The so-called Kashmir Solidarity Day observed each year on February 5 was the brain child of the Amir of Jamat-e-Islami Pakistan, late Qazi Hussain Ahmed. When the Pakistan genocide of Kashmiri Pundits was being carried out in the valley of Kashmir from January 1990 onwards, hypocritical Kashmir Solidarity rallies were being held in Pakistan as well as in Pakistan-occupied Jammu Kashmir and Gilgit-Baltistan (PoJK, PoGB).
On January 28 this year, just one week before the so-called Kashmir Solidarity Day, the Commissioner called a meeting at his office in Gilgit city. It was attended by civil service heads such as the Deputy Commissioner, Assistant Deputy Commissioner, head of the police department and other senior directors and sub-division officers (SDOs) of government departments. He ordered them to bring two banners each for the February 5 rally in Gilgit city inscribed with anti-India slogans. He also asked them to make sure that each department gathers all of their employees and get them to attend the rally. The direct and open involvement of the local administrations in organising anti-India public rallies in the guise of Kashmir solidarity is in direct contradiction to the recently-launched so-called National Security Policy (NSP).
The Gilgit pattern is not only being replicated all over PoGB, but also in PoJK and Pakistan. The Prime Minister of PoJK has been heavily criticised by the Commander of 10 Corps for his failure in conducting an impressionable protest all over PoJK on the occasion of India's 73rd Republic Day on January 26. The failure to bring out even an insignificant number of public to hold anti-India protests in PoJK/GB and at the Indian High Commission in London on January 26 has put the operations section of both the military intelligence and the ISI under immense pressure.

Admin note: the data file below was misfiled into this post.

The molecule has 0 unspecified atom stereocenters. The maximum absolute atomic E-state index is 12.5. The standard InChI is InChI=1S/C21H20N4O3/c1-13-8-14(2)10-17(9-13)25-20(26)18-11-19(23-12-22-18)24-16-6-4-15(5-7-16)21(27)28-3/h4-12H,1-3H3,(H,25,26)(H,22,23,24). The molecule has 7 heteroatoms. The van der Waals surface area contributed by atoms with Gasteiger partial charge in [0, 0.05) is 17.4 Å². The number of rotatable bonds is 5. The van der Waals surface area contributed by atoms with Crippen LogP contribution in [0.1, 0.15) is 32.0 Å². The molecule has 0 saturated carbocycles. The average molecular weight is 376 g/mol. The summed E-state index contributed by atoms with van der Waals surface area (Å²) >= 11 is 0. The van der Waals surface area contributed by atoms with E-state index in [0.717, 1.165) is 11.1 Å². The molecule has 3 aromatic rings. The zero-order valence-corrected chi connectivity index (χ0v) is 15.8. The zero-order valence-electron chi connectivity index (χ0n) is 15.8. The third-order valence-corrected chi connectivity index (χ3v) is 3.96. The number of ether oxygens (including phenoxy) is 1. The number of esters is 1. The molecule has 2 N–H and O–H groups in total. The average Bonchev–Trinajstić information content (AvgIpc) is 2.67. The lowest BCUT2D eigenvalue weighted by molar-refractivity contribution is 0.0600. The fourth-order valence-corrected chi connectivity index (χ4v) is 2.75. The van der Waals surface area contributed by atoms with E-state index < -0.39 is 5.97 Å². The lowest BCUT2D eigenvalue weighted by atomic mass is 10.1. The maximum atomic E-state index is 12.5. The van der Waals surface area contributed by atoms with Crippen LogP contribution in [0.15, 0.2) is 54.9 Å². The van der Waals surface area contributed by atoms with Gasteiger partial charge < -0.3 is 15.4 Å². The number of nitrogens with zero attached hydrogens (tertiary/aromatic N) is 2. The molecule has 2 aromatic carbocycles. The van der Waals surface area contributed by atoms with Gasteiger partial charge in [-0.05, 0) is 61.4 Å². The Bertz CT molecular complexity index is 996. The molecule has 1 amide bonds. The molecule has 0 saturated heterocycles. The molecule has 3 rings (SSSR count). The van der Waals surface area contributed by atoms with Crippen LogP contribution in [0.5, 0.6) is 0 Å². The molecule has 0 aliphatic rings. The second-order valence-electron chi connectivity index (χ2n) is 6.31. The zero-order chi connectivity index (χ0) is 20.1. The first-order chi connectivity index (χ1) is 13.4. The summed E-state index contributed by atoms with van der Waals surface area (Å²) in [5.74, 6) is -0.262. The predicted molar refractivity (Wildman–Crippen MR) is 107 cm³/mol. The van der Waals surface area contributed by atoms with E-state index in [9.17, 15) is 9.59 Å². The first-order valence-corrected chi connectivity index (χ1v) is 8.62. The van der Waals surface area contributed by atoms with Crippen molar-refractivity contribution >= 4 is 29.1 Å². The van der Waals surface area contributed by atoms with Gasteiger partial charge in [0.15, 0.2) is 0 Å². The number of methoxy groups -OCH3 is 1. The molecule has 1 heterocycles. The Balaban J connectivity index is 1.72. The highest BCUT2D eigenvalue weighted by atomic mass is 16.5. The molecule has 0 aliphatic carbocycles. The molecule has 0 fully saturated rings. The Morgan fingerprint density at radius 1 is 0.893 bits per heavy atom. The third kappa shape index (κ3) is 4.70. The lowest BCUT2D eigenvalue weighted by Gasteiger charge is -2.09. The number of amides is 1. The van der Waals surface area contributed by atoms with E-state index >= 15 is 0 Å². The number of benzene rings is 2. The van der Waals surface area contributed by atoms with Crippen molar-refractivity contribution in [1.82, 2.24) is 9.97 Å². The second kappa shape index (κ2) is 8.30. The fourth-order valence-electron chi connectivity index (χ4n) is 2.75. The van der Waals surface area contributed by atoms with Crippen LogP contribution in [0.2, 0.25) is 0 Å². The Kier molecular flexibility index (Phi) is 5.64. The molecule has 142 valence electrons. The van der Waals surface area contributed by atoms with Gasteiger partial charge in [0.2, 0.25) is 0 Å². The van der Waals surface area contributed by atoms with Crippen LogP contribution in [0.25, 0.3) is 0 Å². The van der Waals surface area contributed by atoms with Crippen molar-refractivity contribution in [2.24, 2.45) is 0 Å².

All over PoJK, less than a hundred people (mostly policemen dressed in white clothes and some women borrowed from low paid jobs) could be mustered up, and in London less than 40 people turned up for the protest (most of whom were carrying yellow Khalistan flags). One wonders how shameless the Pakistani establishment is to even talk about ‘solidarity' with the people living in the Indian Union Territory of Jammu and Kashmir when people in PoJK and PoGB and that of Pakistan are living under the occupation of Pakistani military establishment since October 22, 1947, in abject poverty sans basic human rights?
For three consecutive years, PoJK/GB has been facing severe shortages of wheat, leading to starvation in several pockets across the occupied territories, ex-service men have not received a single paisa in pensions, employees have not received salaries for a year now, load-shedding of up to 20 hours in the capital city of Gilgit and Skardu and 18 hours across PoJK, scarcity of water after our rivers were diverted to make water available for hydropower projects built by Chinese companies and producing electricity for consumption in Islamabad ad Punjab, lack of classrooms in primary and middle schools in PoJK and hospitals running without MRI, CT Scan, Doppler, ECG machines and lack of specialist doctors including gynecologists, broken road with no safety walls, and last but not the least, 2 million out of a population of 4 million forced into exile to earn a merge living for families back home.
My question is, who needs solidarity?
At this crucial juncture in our history when the reunification of PoJK and PoGB with Jammu and Kashmir and Ladakh, respectively, seems more than just writing on the wall and at a time in history when we are faced with the worst kind of humanitarian crisis in the occupied territories, it is us, the people living under the illegal occupation of Pakistan, who need solidarity of the people of the world. In the face of the day-to-day plight of the people of PoJK and PoGB, Pakistani state-sponsored Kashmir Solidarity Day becomes nothing but a mockery.
(Dr. Amjad Ayub Mirza is a British commentator, writer, columnist, journalist and political activist).